Application of Carbon and Nitrogen Stable Isotope Analysis to Evaluate Biotic and Abiotic Degradation of DNAN and NTO

Dr. Neil Sturchio | University of Delaware

ER-2726

Objective

Recent studies have shown that the insensitive nitoaromatic explosive 2,4,-dinitroanisole (DNAN) and the insensitive nitramine explosive 3-nitro-1,2,4-triazol-5-one (NTO) are each susceptible to biotic and abiotic transformation by various mechanisms. In many instances, the degradation of these compounds in soils, groundwaters, and marine environments is difficult to assess because the degradation products produced are either unknown, common in nature (e.g., NO2-, N2O, NO3-), or are labile and/or difficult to measure. Moreover, abiotic and biotic processes may occur simultaneously, making them difficult to distinguish or apportion based solely on analyses of concentrations. The development and application of compound-specific stable isotope (CSIA) methods for DNAN and NTO is therefore a necessary step to allow the extent of in situ degradation to be quantified and to potentially provide insights into degradation mechanisms.  

The key objectives of this project are (1) to develop and validate CSIA methods for analysis of carbon and nitrogen in DNAN and NTO; and (2) to quantify kinetic isotope effects in carbon and nitrogen during the biotic and abiotic degradation of these insensitive munitions constituents by various mechanisms, thereby providing new diagnostic measurement tools that may allow these mechanisms to be more clearly assessed and quantified in natural environments.

Back to Top

Technical Approach

The overall technical approach is to first develop and validate CSIA methods for DNAN and NTO and then perform a series of laboratory experiments to assess the ε13C and ε15N values for DNAN and NTO during abiotic and biotic degradation. These studies will be performed in simple laboratory systems and utilize pure bacterial cultures, environmental samples prepared as microcosms, and minerals and photolytic equipment to promote abiotic degradation of DNAN and/or NTO.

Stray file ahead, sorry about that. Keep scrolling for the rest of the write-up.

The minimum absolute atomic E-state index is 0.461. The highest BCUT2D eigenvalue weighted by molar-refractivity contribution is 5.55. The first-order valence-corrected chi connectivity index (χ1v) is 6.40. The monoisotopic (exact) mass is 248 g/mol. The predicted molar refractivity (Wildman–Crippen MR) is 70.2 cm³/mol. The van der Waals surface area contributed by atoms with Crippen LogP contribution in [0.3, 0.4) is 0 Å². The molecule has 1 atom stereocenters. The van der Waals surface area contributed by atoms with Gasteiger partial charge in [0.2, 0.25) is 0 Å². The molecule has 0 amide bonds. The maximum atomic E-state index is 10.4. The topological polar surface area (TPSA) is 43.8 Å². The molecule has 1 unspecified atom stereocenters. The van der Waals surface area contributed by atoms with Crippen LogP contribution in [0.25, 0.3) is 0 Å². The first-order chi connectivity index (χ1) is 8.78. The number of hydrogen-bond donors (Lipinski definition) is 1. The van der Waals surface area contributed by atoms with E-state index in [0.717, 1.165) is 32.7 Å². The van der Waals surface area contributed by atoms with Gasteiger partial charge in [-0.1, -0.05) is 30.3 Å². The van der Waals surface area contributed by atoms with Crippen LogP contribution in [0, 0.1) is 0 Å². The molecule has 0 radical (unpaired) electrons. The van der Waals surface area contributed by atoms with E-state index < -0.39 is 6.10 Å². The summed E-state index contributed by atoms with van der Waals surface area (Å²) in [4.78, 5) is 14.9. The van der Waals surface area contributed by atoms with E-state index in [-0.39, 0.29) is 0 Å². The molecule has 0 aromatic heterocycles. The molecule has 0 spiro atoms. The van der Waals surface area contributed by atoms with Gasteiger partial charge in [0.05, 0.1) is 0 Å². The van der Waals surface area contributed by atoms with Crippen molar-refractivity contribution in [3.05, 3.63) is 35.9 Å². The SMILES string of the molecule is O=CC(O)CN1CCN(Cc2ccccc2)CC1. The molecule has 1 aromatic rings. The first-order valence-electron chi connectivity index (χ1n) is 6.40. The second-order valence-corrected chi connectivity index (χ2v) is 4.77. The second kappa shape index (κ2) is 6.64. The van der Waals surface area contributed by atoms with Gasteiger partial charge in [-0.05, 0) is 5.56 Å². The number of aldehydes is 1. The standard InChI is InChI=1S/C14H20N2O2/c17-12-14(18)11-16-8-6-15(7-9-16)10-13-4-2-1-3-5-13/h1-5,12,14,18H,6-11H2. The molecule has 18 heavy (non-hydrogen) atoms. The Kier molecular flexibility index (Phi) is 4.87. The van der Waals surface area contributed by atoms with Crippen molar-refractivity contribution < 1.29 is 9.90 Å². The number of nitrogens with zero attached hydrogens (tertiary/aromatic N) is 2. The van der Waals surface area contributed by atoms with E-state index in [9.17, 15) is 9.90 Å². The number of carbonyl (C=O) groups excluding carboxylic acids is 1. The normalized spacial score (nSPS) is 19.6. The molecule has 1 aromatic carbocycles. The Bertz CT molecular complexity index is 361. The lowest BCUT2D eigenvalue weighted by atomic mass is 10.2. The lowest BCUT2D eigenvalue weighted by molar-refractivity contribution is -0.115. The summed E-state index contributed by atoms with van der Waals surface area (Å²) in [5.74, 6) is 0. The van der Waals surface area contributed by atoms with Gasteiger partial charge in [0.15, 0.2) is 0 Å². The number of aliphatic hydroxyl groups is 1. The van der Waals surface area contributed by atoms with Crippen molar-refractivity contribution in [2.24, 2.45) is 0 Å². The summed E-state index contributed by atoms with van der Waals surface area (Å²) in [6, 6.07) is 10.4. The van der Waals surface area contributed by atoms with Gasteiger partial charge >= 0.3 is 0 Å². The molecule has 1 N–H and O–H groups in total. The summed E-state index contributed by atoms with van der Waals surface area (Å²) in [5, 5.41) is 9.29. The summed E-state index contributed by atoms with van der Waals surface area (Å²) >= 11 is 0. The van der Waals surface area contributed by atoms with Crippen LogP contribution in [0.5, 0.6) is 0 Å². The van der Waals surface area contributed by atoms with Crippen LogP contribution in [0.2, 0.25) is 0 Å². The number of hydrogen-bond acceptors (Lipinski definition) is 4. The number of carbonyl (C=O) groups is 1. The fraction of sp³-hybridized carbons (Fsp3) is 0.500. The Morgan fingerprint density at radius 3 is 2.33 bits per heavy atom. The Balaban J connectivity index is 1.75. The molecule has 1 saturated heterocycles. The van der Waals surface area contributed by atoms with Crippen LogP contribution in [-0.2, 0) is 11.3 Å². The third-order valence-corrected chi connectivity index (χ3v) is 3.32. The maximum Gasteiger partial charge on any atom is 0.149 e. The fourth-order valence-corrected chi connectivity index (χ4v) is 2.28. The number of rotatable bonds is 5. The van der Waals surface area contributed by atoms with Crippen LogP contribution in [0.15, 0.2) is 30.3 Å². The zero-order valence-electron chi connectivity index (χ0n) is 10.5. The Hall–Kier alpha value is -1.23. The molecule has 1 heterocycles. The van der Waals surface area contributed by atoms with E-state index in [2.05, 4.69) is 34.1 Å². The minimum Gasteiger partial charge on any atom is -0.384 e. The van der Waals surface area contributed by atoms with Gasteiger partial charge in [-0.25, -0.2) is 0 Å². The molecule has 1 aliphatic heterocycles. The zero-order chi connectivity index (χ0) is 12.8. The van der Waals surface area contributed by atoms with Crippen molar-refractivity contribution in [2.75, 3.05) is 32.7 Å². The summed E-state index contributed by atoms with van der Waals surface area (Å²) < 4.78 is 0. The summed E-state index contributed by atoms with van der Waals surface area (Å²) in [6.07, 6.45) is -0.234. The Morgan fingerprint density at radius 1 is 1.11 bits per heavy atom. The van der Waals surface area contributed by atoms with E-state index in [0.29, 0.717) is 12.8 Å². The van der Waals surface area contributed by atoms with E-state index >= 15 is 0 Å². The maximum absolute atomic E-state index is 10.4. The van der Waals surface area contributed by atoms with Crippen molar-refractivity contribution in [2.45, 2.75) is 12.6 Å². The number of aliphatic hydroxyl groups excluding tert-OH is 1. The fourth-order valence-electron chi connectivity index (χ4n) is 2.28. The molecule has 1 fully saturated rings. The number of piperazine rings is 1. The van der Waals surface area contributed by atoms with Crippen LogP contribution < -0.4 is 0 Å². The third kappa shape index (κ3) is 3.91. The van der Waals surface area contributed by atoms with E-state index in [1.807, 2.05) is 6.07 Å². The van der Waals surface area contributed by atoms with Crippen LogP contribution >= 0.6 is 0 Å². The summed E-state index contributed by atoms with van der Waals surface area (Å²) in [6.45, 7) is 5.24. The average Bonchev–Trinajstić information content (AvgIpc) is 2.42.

ER2726LabPhoto

GC-MS-IRMS system being used for compound-specific stable isotope ratio analyses of carbon and nitrogen in DNAN and NTO (at the Environmental Isotope Geochemistry Laboratory of the University of Delaware).

Back to Top

Benefits

This work will provide isotopic enrichment factors and enrichment factor ratios of C and N for different biotic and abiotic transformation pathways of NTO and DNAN, potentially allowing their degradation mechanisms to be more clearly evaluated in groundwater and other environments. This work is expected to provide DoD with an important CSIA tool and useful dataset with which to determine the importance of biotic and abiotic transformation of DNAN and NTO on ranges and other contaminated sites. (Anticipated Project Completion - 12/2019)

Back to Top

Publications

Fuller, M., R. Rezes, P. Hedman, J. Jones, N.C. Sturchio, and P. Hatzinger. 2020. Biotransformation of the insensitive munition constituents 3-nitro-1,2,4-triazol-5-one (NTO) and 2,4-dinitroanisole (DNAN) by Aerobic Methane-Oxidizing Consortia and Pure Cultures. Journal of Hazardous Materials 407:24341. doi.org/10.1016/j.hazmat.2020.124341.

Wang, C., M.E. Fuller, L.J. Heraty, P.B. Hatzinger, N.C. Sturchio. 2021. Photocatalytic mechanisms of 2,4-dinitroanisole Degradation in Water Deciphered by C and N Dual-Element Isotope Fractionation. Journal of Hazardous Materials, 411:125109. doi.org/10.1016/j.jhazmat.2021.125109.

Wang, C.L., L.J. Heraty, A.F. Wallace, C. Liu, X. Li, G.P. McGovern, J. Horita, M.E. Fuller, P.B. Hatzinger, N.C. Sturchio. 2021. Position-Specific Isotope Effects During Alkaline Hydrolysis of 2,4- Dinitroanisole Resolved by Compound-Specific Isotope Analysis, 13C NMR, and Density-Functional Theory. Chemosphere, 280:130625.

Wang, C.L., A.F. Wallace, L.J. Heraty, H. Qi, N.C. Sturchio. 2020. Alkaline Hydrolysis Pathway of 2,4-Dinitroanisole Verified by 18O Tracer Experiment. Journal of Hazardous Materials, 396:122627.

Back to Top

Points of Contact

Principal Investigator

Dr. Neil Sturchio

University of Delaware

Phone: 302-831-8706

Program Manager

Environmental Restoration

SERDP and ESTCP

Share